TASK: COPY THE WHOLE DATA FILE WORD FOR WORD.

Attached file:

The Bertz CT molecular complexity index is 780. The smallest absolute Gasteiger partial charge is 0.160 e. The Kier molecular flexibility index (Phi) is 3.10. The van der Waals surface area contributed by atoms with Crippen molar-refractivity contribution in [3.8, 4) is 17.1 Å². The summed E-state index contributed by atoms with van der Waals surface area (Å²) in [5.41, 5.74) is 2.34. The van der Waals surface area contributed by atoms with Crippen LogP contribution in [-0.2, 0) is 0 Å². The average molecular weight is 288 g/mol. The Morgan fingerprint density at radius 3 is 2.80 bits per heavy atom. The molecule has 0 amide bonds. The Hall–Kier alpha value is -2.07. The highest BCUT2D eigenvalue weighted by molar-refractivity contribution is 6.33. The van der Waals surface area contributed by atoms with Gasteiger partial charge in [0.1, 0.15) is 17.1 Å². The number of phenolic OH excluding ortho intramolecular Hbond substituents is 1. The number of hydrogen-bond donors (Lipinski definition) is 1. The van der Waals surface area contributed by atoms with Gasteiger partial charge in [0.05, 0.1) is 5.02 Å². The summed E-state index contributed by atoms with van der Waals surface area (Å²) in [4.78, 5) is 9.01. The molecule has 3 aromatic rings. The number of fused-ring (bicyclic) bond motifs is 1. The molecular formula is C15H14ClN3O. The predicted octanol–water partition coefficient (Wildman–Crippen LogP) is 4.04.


The Bertz CT molecular complexity index is 780. The smallest absolute Gasteiger partial charge is 0.160 e. The Kier molecular flexibility index (Phi) is 3.10. The van der Waals surface area contributed by atoms with Crippen molar-refractivity contribution in [3.8, 4) is 17.1 Å². The summed E-state index contributed by atoms with van der Waals surface area (Å²) in [5.41, 5.74) is 2.34. The van der Waals surface area contributed by atoms with Crippen LogP contribution in [-0.2, 0) is 0 Å². The average molecular weight is 288 g/mol. The Morgan fingerprint density at radius 3 is 2.80 bits per heavy atom. The molecule has 0 amide bonds. The Hall–Kier alpha value is -2.07. The highest BCUT2D eigenvalue weighted by molar-refractivity contribution is 6.33. The van der Waals surface area contributed by atoms with Gasteiger partial charge in [0.1, 0.15) is 17.1 Å². The number of phenolic OH excluding ortho intramolecular Hbond substituents is 1. The number of hydrogen-bond donors (Lipinski definition) is 1. The van der Waals surface area contributed by atoms with Gasteiger partial charge in [0.05, 0.1) is 5.02 Å². The summed E-state index contributed by atoms with van der Waals surface area (Å²) in [4.78, 5) is 9.01. The molecule has 3 aromatic rings. The number of fused-ring (bicyclic) bond motifs is 1. The molecular formula is C15H14ClN3O. The predicted octanol–water partition coefficient (Wildman–Crippen LogP) is 4.04.